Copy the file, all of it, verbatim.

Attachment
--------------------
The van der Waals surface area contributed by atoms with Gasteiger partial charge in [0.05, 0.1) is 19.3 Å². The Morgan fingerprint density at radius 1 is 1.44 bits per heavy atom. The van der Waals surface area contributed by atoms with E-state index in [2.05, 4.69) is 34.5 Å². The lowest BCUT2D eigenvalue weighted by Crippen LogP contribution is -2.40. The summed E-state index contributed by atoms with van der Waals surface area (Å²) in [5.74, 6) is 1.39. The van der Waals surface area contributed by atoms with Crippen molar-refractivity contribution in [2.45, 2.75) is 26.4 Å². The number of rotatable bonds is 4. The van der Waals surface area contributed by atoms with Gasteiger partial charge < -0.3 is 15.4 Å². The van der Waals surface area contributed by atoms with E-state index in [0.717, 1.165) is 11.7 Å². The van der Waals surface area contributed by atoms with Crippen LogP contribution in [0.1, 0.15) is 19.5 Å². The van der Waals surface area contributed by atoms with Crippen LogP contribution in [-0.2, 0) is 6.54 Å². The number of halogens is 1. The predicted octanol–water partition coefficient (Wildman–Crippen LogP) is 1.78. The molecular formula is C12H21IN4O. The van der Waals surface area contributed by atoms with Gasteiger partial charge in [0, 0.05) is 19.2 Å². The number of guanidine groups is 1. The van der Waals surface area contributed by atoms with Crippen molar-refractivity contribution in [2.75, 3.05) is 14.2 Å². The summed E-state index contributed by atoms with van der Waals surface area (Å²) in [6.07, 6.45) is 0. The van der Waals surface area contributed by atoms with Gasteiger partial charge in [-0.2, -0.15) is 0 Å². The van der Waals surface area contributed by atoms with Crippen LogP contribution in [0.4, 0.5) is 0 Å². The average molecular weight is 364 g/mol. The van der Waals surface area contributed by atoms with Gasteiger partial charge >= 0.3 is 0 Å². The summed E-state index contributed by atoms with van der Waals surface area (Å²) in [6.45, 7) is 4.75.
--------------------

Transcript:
The van der Waals surface area contributed by atoms with Gasteiger partial charge in [0.05, 0.1) is 19.3 Å². The Morgan fingerprint density at radius 1 is 1.44 bits per heavy atom. The van der Waals surface area contributed by atoms with E-state index in [2.05, 4.69) is 34.5 Å². The lowest BCUT2D eigenvalue weighted by Crippen LogP contribution is -2.40. The summed E-state index contributed by atoms with van der Waals surface area (Å²) in [5.74, 6) is 1.39. The van der Waals surface area contributed by atoms with Crippen molar-refractivity contribution in [2.45, 2.75) is 26.4 Å². The number of rotatable bonds is 4. The van der Waals surface area contributed by atoms with Gasteiger partial charge < -0.3 is 15.4 Å². The van der Waals surface area contributed by atoms with E-state index in [0.717, 1.165) is 11.7 Å². The van der Waals surface area contributed by atoms with Crippen LogP contribution in [0.1, 0.15) is 19.5 Å². The van der Waals surface area contributed by atoms with Crippen LogP contribution in [-0.2, 0) is 6.54 Å². The number of halogens is 1. The predicted octanol–water partition coefficient (Wildman–Crippen LogP) is 1.78. The molecular formula is C12H21IN4O. The van der Waals surface area contributed by atoms with Gasteiger partial charge in [0, 0.05) is 19.2 Å². The number of guanidine groups is 1. The van der Waals surface area contributed by atoms with Crippen molar-refractivity contribution in [2.75, 3.05) is 14.2 Å². The summed E-state index contributed by atoms with van der Waals surface area (Å²) in [6.07, 6.45) is 0. The van der Waals surface area contributed by atoms with Gasteiger partial charge in [-0.2, -0.15) is 0 Å². The van der Waals surface area contributed by atoms with Crippen LogP contribution in [0.4, 0.5) is 0 Å². The average molecular weight is 364 g/mol. The van der Waals surface area contributed by atoms with Gasteiger partial charge >= 0.3 is 0 Å². The summed E-state index contributed by atoms with van der Waals surface area (Å²) in [6.45, 7) is 4.75.